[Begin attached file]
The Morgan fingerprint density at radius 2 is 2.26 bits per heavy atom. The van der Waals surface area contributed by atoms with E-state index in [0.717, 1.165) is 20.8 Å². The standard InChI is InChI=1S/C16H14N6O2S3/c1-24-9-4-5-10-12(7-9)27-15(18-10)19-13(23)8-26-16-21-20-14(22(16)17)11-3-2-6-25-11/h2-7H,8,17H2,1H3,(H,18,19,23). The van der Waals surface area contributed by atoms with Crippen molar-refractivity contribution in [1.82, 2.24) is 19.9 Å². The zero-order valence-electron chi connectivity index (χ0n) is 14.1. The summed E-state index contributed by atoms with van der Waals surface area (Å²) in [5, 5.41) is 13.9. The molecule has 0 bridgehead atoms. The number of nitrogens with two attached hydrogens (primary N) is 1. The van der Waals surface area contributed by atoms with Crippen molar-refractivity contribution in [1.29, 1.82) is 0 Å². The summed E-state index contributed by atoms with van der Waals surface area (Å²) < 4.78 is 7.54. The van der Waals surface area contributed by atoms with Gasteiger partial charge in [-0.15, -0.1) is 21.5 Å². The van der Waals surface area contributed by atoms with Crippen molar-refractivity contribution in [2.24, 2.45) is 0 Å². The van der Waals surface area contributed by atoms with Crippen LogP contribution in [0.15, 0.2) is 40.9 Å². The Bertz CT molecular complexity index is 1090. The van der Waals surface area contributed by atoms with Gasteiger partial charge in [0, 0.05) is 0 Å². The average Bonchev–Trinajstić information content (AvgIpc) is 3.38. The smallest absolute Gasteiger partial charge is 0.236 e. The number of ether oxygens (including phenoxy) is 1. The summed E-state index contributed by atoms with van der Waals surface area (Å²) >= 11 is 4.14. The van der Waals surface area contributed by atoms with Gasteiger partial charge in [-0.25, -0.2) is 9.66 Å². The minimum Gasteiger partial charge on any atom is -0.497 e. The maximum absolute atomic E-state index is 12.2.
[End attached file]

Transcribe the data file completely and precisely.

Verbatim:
The Morgan fingerprint density at radius 2 is 2.26 bits per heavy atom. The van der Waals surface area contributed by atoms with E-state index in [0.717, 1.165) is 20.8 Å². The standard InChI is InChI=1S/C16H14N6O2S3/c1-24-9-4-5-10-12(7-9)27-15(18-10)19-13(23)8-26-16-21-20-14(22(16)17)11-3-2-6-25-11/h2-7H,8,17H2,1H3,(H,18,19,23). The van der Waals surface area contributed by atoms with Crippen molar-refractivity contribution in [1.82, 2.24) is 19.9 Å². The zero-order valence-electron chi connectivity index (χ0n) is 14.1. The summed E-state index contributed by atoms with van der Waals surface area (Å²) in [5, 5.41) is 13.9. The molecule has 0 bridgehead atoms. The number of nitrogens with two attached hydrogens (primary N) is 1. The van der Waals surface area contributed by atoms with Crippen molar-refractivity contribution in [1.29, 1.82) is 0 Å². The summed E-state index contributed by atoms with van der Waals surface area (Å²) < 4.78 is 7.54. The van der Waals surface area contributed by atoms with Gasteiger partial charge in [-0.15, -0.1) is 21.5 Å². The van der Waals surface area contributed by atoms with Crippen molar-refractivity contribution in [2.24, 2.45) is 0 Å². The van der Waals surface area contributed by atoms with Crippen LogP contribution in [0.15, 0.2) is 40.9 Å². The Bertz CT molecular complexity index is 1090. The van der Waals surface area contributed by atoms with Gasteiger partial charge in [0, 0.05) is 0 Å². The average Bonchev–Trinajstić information content (AvgIpc) is 3.38. The smallest absolute Gasteiger partial charge is 0.236 e. The number of ether oxygens (including phenoxy) is 1. The summed E-state index contributed by atoms with van der Waals surface area (Å²) >= 11 is 4.14. The van der Waals surface area contributed by atoms with Gasteiger partial charge in [-0.25, -0.2) is 9.66 Å². The minimum Gasteiger partial charge on any atom is -0.497 e. The maximum absolute atomic E-state index is 12.2.